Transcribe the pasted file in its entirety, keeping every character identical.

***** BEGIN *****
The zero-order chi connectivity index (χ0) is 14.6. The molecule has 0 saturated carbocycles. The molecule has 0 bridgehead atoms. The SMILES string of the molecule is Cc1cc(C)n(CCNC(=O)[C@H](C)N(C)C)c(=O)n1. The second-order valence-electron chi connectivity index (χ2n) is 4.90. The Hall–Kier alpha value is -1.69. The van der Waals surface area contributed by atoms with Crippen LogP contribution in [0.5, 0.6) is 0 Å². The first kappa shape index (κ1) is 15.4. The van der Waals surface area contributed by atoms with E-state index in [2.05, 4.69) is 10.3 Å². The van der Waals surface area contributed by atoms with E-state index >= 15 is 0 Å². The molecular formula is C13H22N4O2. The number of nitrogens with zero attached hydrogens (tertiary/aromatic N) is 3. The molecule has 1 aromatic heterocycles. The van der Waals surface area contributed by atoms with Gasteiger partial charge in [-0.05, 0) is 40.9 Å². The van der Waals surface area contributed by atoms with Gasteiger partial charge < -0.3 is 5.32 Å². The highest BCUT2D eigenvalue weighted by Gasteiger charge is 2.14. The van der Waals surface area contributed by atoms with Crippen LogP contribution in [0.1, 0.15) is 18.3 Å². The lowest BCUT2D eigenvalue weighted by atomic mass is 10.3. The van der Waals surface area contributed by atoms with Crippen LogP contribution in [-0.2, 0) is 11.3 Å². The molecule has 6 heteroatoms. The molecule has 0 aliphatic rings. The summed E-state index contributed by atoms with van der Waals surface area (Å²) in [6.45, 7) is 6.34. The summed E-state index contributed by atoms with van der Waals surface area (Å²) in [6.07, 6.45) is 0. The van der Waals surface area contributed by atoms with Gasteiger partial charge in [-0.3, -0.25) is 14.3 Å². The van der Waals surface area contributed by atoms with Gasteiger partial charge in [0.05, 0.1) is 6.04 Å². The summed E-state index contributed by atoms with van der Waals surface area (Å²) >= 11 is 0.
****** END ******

The zero-order chi connectivity index (χ0) is 14.6. The molecule has 0 saturated carbocycles. The molecule has 0 bridgehead atoms. The SMILES string of the molecule is Cc1cc(C)n(CCNC(=O)[C@H](C)N(C)C)c(=O)n1. The second-order valence-electron chi connectivity index (χ2n) is 4.90. The Hall–Kier alpha value is -1.69. The van der Waals surface area contributed by atoms with Crippen LogP contribution in [0.5, 0.6) is 0 Å². The first kappa shape index (κ1) is 15.4. The van der Waals surface area contributed by atoms with E-state index in [2.05, 4.69) is 10.3 Å². The van der Waals surface area contributed by atoms with E-state index >= 15 is 0 Å². The molecular formula is C13H22N4O2. The number of nitrogens with zero attached hydrogens (tertiary/aromatic N) is 3. The molecule has 1 aromatic heterocycles. The van der Waals surface area contributed by atoms with Gasteiger partial charge in [-0.05, 0) is 40.9 Å². The van der Waals surface area contributed by atoms with Gasteiger partial charge < -0.3 is 5.32 Å². The highest BCUT2D eigenvalue weighted by Gasteiger charge is 2.14. The van der Waals surface area contributed by atoms with Crippen LogP contribution in [0.1, 0.15) is 18.3 Å². The lowest BCUT2D eigenvalue weighted by atomic mass is 10.3. The van der Waals surface area contributed by atoms with Crippen LogP contribution in [-0.2, 0) is 11.3 Å². The molecule has 6 heteroatoms. The molecule has 0 aliphatic rings. The summed E-state index contributed by atoms with van der Waals surface area (Å²) in [6.45, 7) is 6.34. The summed E-state index contributed by atoms with van der Waals surface area (Å²) in [6.07, 6.45) is 0. The van der Waals surface area contributed by atoms with Gasteiger partial charge in [-0.3, -0.25) is 14.3 Å². The van der Waals surface area contributed by atoms with Gasteiger partial charge in [0.05, 0.1) is 6.04 Å². The summed E-state index contributed by atoms with van der Waals surface area (Å²) >= 11 is 0.